SAN FRANCISCO (CBS SF) -- Asian-American leaders say the recent unprovoked attacks that were caught on tape have forced people to act and speak up. They could no longer discredit them or ignore the ongoing violence.
"They were saying that 'we don't see it.' So with these videos, people are finally seeing that it's actually happening," said Carl Chan, president of the Oakland Chinatown Chamber of Commerce. "The videos are doing justice."
Chan said whether it's a hate crime or crime of opportunity, these attacks go back decades.
While the number of attacks has gone up, what's new is they're now caught on tape and social media allows more people to see them, which is prompting action.
"So when I saw the violence, I thought it was my duty to help out," said Aaron Chow, a volunteer with Compassion in Oakland.
About 1,200 volunteers have joined her group which started about two months ago after the videos of the attacks begsn surfacing.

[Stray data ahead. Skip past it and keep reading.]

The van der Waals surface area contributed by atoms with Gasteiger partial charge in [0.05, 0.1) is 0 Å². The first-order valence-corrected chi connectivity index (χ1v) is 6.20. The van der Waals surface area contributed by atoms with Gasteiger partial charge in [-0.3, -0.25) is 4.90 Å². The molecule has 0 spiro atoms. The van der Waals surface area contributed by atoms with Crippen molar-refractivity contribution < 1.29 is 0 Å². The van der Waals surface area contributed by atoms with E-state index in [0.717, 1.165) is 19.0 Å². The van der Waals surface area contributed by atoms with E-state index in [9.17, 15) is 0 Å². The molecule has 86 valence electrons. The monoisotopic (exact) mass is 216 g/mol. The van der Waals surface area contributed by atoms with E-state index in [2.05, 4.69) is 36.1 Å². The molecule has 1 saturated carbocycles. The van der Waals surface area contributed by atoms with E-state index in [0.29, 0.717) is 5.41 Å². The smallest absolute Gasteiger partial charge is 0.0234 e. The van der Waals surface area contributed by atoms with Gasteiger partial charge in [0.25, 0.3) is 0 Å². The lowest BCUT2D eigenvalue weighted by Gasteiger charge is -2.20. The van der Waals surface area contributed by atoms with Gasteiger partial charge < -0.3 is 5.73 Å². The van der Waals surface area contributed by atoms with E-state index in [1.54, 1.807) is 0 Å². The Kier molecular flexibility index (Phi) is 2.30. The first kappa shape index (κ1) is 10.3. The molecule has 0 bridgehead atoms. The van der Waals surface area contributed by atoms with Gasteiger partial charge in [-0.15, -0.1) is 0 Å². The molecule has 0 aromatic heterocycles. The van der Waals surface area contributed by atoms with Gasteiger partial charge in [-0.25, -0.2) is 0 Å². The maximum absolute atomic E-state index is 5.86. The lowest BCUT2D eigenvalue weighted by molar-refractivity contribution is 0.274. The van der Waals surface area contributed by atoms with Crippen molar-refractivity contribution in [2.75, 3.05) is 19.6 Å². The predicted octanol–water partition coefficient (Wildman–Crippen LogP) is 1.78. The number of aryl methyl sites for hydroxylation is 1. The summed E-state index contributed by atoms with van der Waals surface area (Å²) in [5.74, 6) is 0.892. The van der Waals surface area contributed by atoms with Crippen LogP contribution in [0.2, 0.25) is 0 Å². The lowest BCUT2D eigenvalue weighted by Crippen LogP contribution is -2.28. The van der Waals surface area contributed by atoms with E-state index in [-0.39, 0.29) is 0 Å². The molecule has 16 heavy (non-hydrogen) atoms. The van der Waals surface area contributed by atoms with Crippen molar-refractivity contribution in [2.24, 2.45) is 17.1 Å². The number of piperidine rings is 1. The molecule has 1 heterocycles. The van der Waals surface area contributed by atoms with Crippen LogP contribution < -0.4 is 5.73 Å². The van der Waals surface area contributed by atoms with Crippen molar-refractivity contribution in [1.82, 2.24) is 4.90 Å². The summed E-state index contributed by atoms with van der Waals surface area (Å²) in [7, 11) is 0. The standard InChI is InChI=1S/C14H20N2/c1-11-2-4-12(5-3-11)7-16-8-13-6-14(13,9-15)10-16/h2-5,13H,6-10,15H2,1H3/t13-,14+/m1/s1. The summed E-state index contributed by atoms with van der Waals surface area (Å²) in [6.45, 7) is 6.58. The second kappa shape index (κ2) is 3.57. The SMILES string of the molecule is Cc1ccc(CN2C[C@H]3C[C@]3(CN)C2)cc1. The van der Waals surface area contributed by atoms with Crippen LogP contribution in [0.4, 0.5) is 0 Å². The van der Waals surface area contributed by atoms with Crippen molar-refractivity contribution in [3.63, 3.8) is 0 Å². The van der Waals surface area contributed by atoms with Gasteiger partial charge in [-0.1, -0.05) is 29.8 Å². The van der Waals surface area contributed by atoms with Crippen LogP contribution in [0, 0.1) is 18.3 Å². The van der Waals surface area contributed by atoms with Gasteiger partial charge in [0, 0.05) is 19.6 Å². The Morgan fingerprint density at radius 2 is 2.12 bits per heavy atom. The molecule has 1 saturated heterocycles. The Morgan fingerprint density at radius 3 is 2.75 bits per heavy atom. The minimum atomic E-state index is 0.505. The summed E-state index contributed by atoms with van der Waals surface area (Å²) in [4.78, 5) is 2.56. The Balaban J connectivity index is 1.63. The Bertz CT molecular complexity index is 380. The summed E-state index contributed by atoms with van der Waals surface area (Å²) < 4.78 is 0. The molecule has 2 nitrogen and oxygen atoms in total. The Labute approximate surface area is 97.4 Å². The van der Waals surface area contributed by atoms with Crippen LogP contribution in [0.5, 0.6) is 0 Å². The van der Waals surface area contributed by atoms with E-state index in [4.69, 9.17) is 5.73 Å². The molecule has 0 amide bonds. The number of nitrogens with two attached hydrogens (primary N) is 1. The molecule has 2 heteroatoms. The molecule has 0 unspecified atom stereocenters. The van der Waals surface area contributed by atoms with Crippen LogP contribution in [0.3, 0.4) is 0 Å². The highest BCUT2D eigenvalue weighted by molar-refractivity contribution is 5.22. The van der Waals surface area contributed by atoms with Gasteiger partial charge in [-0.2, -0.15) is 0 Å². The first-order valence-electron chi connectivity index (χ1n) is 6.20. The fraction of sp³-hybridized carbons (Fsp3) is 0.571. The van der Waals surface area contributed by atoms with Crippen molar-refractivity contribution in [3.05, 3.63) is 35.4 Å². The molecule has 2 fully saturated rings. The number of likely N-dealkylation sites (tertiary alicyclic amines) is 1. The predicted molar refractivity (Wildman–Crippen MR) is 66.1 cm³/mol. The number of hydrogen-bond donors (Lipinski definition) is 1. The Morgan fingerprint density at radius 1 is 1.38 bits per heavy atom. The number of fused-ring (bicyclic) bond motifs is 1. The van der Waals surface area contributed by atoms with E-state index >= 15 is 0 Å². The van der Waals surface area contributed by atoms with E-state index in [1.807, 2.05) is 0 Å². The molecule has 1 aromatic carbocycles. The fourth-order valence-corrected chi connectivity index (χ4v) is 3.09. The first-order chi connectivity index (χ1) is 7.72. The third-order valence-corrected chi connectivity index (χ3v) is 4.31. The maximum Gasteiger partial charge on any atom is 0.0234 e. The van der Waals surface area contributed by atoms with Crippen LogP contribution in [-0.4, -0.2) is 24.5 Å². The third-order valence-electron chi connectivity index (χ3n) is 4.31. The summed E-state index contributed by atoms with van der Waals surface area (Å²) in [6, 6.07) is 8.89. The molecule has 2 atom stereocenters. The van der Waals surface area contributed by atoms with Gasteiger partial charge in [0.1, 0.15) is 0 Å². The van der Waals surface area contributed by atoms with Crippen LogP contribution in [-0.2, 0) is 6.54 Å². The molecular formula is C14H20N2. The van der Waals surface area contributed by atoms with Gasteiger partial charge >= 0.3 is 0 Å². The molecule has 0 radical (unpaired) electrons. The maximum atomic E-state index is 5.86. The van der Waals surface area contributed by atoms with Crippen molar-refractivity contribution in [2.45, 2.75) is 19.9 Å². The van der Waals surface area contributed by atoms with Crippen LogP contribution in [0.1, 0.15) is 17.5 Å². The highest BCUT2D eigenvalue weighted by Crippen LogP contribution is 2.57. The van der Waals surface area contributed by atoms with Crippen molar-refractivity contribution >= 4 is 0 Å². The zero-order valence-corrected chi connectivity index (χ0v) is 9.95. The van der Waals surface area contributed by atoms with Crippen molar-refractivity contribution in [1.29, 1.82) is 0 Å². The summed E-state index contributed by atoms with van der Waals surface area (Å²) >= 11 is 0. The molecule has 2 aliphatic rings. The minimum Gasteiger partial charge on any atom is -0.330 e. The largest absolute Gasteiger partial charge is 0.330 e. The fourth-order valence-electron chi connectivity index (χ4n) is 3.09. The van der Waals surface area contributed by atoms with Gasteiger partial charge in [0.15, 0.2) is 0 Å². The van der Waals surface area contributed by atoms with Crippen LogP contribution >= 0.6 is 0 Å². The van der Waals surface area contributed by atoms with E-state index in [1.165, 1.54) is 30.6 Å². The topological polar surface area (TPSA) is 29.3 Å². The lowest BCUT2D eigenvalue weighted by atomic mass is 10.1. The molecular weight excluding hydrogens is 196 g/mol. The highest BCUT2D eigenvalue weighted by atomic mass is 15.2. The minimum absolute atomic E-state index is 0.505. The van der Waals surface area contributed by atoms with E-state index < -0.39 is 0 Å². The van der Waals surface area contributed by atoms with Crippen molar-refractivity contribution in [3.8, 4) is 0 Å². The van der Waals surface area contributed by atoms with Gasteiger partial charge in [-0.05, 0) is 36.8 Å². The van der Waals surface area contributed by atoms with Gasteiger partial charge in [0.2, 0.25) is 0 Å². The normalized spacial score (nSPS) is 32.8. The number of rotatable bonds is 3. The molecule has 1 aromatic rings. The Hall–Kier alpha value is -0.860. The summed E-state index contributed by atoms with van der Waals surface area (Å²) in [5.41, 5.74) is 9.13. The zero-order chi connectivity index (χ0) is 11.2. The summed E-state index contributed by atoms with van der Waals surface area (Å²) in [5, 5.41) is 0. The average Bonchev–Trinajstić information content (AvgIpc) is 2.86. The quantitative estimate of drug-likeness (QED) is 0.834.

"I want to help out and see what I can do to improve the community and make it safer for everyone," said Harry Mapodile, another volunteer for Compassion in Oakland.
The volunteers provide chaperone service for seniors, walking them to get groceries or to a doctor's appointment.
Since the Atlanta spa shootings, more people have offered to help.
"About 350 people signed up within the last couple of days. Also, there have been a few more chaperone requests than normal," said Katrina Ramos, a co-founder of Compassion in Oakland.
And in recent weeks, help has come in different ways in Oakland Chinatown.
Khafre Jay with Hip Hop for Change was repainting a defaced mural in Chinatown. Someone had painted over the words "Black People, Black Power." He said the cure to racism is solidarity and unity.
"You don't fight hate with hate. You don't fight hate with division. You fight hate with love. I here to love all my Asian brothers and sisters," Jay said.
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